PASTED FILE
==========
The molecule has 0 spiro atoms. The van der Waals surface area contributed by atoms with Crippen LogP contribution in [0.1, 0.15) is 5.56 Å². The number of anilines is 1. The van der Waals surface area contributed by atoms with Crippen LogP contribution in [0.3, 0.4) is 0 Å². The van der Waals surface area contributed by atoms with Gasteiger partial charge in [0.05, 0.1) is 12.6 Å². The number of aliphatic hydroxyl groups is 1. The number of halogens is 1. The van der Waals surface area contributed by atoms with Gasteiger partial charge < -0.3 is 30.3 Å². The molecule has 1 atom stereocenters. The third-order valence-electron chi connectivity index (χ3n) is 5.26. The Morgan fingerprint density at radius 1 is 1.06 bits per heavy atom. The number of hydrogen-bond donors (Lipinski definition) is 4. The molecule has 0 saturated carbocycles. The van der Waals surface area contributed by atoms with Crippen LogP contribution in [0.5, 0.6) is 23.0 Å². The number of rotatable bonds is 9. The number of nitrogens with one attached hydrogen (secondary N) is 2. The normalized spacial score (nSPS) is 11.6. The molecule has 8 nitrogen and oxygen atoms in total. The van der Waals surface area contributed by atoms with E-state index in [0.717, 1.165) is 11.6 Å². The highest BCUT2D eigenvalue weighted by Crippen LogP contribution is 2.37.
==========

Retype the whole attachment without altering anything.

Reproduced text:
The molecule has 0 spiro atoms. The van der Waals surface area contributed by atoms with Crippen LogP contribution in [0.1, 0.15) is 5.56 Å². The number of anilines is 1. The van der Waals surface area contributed by atoms with Crippen LogP contribution in [0.3, 0.4) is 0 Å². The van der Waals surface area contributed by atoms with Gasteiger partial charge in [0.05, 0.1) is 12.6 Å². The number of aliphatic hydroxyl groups is 1. The number of halogens is 1. The van der Waals surface area contributed by atoms with Gasteiger partial charge < -0.3 is 30.3 Å². The molecule has 1 atom stereocenters. The third-order valence-electron chi connectivity index (χ3n) is 5.26. The Morgan fingerprint density at radius 1 is 1.06 bits per heavy atom. The number of hydrogen-bond donors (Lipinski definition) is 4. The molecule has 0 saturated carbocycles. The van der Waals surface area contributed by atoms with Crippen LogP contribution in [0.5, 0.6) is 23.0 Å². The number of rotatable bonds is 9. The number of nitrogens with one attached hydrogen (secondary N) is 2. The normalized spacial score (nSPS) is 11.6. The molecule has 8 nitrogen and oxygen atoms in total. The van der Waals surface area contributed by atoms with E-state index in [0.717, 1.165) is 11.6 Å². The highest BCUT2D eigenvalue weighted by Crippen LogP contribution is 2.37.